LGBT Ex. Order & Religious Freedom
The White House announced on June 23, 2014, that the President has directed his staff to prepare an Executive Order banning job discrimination based on sexual orientation and gender identity by federal contractors (a so-called LGBT Executive Order). It seems that this will only apply to federal contracts and not to federal grants. Some news stories suggest the EO will be signed on June 30.
Such an EO, if it lacks an exemption for faith-based organizations, will be very damaging. Many religious organizations have a belief and conduct policy for employees to ensure that the staff models the values of the organization. Some of these organizations currently contract with the federal government to provide research, consulting, or technical assistance; to provide overseas relief and development services, some portion of which are funded by contracts and not grants; to provide services to prisoners or ex-prisoners in Dept. of Justice programs, etc. They would be barred from contracting if the Executive Order lacks a religious exemption.
Even more important, an Executive Order providing for LGBT job protections without at the same time ensuring strong religious freedom protections will be a strong signal to the courts that the federal government asserts that LGBT equality is a higher value than religious exercise and the freedom of religious organizations. That is not the way to honor constitutional rights.
In sharp contrast, an EO that provides strong religious freedom protections while prohibiting wrongful discrimination against LGBT employees will be a strong signal to the courts that religious freedom is not to be suppressed in the effort to protect LGBT persons from unjust treatment. This will be important not only for the faith-based organizations that seek federal contracts but in all of the instances when LGBT civil rights are said to be pitted against religious exercise and the rights of religious organizations.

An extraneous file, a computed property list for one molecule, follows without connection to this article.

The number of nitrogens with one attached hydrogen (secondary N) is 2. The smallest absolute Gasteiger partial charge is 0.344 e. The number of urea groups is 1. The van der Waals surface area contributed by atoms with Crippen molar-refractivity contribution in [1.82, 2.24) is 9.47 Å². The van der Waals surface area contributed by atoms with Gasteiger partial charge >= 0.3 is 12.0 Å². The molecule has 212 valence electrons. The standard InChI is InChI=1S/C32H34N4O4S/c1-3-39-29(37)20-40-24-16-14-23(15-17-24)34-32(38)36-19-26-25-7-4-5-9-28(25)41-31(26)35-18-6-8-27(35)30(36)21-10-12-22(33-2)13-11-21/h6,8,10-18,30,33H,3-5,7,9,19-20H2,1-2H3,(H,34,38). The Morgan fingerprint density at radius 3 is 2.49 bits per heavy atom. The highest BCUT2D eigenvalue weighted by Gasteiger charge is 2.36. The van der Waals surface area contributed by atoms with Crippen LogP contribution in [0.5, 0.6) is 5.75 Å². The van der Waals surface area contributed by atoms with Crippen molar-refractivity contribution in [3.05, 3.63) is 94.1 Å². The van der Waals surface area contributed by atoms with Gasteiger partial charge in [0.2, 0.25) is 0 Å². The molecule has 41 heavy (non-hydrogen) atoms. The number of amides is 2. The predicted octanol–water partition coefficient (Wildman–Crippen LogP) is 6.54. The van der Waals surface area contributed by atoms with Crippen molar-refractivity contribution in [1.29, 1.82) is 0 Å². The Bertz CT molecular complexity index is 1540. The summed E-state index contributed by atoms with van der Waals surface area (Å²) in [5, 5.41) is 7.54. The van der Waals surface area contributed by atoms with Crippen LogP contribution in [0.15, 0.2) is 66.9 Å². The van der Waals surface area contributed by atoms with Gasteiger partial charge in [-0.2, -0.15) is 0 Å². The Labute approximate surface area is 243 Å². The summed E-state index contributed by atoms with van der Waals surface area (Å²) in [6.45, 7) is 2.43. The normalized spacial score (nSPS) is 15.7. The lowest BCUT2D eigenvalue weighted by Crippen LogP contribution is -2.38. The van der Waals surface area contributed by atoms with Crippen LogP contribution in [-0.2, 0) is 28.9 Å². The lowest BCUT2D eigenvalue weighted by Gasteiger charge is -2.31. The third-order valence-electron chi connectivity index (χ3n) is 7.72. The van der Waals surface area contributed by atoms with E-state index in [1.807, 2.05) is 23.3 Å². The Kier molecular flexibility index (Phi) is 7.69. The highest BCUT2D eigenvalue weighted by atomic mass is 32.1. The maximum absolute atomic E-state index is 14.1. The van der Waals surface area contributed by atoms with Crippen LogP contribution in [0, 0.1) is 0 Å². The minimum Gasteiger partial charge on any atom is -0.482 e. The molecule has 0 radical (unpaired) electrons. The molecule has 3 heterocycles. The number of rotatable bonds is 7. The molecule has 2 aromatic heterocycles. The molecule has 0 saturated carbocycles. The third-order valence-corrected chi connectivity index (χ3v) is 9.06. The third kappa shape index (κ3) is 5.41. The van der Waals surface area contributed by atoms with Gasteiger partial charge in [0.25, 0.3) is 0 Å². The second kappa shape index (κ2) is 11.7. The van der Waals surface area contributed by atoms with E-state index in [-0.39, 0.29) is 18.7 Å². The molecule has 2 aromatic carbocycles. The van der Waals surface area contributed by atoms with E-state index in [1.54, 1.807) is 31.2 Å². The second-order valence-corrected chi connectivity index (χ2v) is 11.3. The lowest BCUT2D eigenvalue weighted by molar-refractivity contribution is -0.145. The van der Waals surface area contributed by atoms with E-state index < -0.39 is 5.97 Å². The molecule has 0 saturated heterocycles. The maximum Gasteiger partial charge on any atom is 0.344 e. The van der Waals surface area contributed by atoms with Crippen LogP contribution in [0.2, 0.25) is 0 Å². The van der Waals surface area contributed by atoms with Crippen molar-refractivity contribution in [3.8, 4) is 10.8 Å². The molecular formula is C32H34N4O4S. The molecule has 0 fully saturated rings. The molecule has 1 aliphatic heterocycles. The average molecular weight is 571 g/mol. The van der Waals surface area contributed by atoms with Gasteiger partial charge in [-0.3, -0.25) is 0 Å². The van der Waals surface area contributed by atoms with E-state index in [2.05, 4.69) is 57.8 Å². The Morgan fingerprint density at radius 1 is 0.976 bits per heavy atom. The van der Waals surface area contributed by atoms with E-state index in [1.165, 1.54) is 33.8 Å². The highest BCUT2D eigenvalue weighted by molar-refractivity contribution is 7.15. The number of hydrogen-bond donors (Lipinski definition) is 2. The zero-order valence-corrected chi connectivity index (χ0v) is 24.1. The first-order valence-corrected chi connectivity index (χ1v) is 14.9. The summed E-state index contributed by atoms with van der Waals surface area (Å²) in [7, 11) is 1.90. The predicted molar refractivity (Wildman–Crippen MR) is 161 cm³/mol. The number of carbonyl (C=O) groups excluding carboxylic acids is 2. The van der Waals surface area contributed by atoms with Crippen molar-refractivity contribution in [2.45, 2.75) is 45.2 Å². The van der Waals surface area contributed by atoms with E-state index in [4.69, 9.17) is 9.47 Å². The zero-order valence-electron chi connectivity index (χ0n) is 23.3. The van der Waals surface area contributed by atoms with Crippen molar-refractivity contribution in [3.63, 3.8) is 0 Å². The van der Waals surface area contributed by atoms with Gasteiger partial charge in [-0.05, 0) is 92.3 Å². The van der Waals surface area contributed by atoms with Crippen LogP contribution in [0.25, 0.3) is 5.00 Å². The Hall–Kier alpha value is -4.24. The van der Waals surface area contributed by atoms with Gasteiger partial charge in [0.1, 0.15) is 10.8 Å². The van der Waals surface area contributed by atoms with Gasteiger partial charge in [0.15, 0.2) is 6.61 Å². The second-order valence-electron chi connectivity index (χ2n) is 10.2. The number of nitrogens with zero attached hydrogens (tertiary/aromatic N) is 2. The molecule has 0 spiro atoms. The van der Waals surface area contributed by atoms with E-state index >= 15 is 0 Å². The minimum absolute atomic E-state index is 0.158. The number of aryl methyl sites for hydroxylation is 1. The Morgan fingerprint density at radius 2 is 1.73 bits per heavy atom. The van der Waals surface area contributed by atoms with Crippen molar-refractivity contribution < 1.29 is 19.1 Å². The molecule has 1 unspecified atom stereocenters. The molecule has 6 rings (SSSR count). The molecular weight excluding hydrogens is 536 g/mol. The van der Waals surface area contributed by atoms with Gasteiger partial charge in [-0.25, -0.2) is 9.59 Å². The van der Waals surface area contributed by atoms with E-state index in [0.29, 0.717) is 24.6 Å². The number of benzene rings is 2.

Why announce that such an EO is being prepared, rather than just hold a ceremony and celebrate the President’s signature on the EO? It seems likely that the President is testing public opinion, waiting to see how strongly religious communities and faith-based organizations speak up. If there is not much of a response, the President may be emboldened to act entirely in favor of LGBT equality over religious freedom, as he is being urged to do in this precedent-setting executive action.
IRFA, along with allies, has prepared a letter to the President urging the inclusion of strong religious freedom protections, such as the Senate included when, last November, it passed the Employment Nondiscrimination Act (ENDA). ENDA is not being taken up by the House, but would be a federal law applying to all but small employers, forbidding job discrimination on the bases of sexual orientation and gender identity. Against pressure to weaken the ENDA bill’s religious protections, the Democratic Senate instead strengthened them.
The letter is being circulated for signatures among faith-based organizations, religious leaders, and church-state experts.
Individuals interested in standing up for the religious freedom of religious organizations as our nation takes action against discrimination against LGBT people can do this:
Call the White House Comment Line (202-456-1111) or Switchboard (202-456-1414). Or email the President. http://www.whitehouse.gov/contact/submit-questions-and-comments
Say you are calling about the President’s LGBT Executive Order and that you urge the President to include very strong religious freedom protections when he issues the Order so that faith-based organizations are not excluded from serving the public in partnership with government and religious rights are not suppressed as other rights are secured.
Call your two Senators and your member of the House of Representatives. Call the Capitol Switchboard (202) 224-3121 and ask to be connected to the appropriate office. Or email your Senators and Representative.
Say you are calling or writing about the President’s LGBT Executive Order and that you urge [your Senator, your Representative] to tell the White House that such an Executive Order must include very strong religious freedom protections so that faith-based organizations are not excluded from serving the public in partnership with government and religious rights are not suppressed as other rights are secured.